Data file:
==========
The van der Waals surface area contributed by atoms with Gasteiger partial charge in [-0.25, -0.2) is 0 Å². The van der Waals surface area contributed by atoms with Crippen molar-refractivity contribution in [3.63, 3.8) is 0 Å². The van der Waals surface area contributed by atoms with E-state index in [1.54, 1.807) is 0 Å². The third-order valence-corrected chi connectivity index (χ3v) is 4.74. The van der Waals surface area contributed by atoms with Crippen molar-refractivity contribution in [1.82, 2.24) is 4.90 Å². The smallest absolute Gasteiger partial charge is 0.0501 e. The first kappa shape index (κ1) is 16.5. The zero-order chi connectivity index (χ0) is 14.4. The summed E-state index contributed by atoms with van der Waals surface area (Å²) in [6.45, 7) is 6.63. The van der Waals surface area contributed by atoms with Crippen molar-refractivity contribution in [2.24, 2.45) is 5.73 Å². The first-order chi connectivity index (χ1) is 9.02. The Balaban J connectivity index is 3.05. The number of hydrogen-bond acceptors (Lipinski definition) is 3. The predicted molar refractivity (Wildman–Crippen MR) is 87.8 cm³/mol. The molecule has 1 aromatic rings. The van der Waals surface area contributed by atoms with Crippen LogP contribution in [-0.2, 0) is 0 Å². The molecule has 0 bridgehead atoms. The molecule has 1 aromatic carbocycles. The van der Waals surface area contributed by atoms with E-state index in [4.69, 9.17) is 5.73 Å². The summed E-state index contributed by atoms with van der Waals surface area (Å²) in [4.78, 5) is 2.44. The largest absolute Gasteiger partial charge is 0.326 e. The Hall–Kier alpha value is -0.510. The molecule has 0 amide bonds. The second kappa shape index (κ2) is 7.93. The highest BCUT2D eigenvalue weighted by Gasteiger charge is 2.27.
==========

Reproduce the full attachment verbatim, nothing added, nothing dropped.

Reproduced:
The van der Waals surface area contributed by atoms with Gasteiger partial charge in [-0.25, -0.2) is 0 Å². The van der Waals surface area contributed by atoms with Crippen molar-refractivity contribution in [3.63, 3.8) is 0 Å². The van der Waals surface area contributed by atoms with E-state index in [1.54, 1.807) is 0 Å². The third-order valence-corrected chi connectivity index (χ3v) is 4.74. The van der Waals surface area contributed by atoms with Crippen molar-refractivity contribution in [1.82, 2.24) is 4.90 Å². The smallest absolute Gasteiger partial charge is 0.0501 e. The first kappa shape index (κ1) is 16.5. The zero-order chi connectivity index (χ0) is 14.4. The summed E-state index contributed by atoms with van der Waals surface area (Å²) in [6.45, 7) is 6.63. The van der Waals surface area contributed by atoms with Crippen molar-refractivity contribution in [2.24, 2.45) is 5.73 Å². The first-order chi connectivity index (χ1) is 9.02. The Balaban J connectivity index is 3.05. The number of hydrogen-bond acceptors (Lipinski definition) is 3. The predicted molar refractivity (Wildman–Crippen MR) is 87.8 cm³/mol. The molecule has 1 aromatic rings. The van der Waals surface area contributed by atoms with Crippen LogP contribution in [-0.2, 0) is 0 Å². The molecule has 0 bridgehead atoms. The molecule has 1 aromatic carbocycles. The van der Waals surface area contributed by atoms with E-state index in [4.69, 9.17) is 5.73 Å². The summed E-state index contributed by atoms with van der Waals surface area (Å²) in [4.78, 5) is 2.44. The largest absolute Gasteiger partial charge is 0.326 e. The Hall–Kier alpha value is -0.510. The molecule has 0 amide bonds. The second kappa shape index (κ2) is 7.93. The highest BCUT2D eigenvalue weighted by Gasteiger charge is 2.27.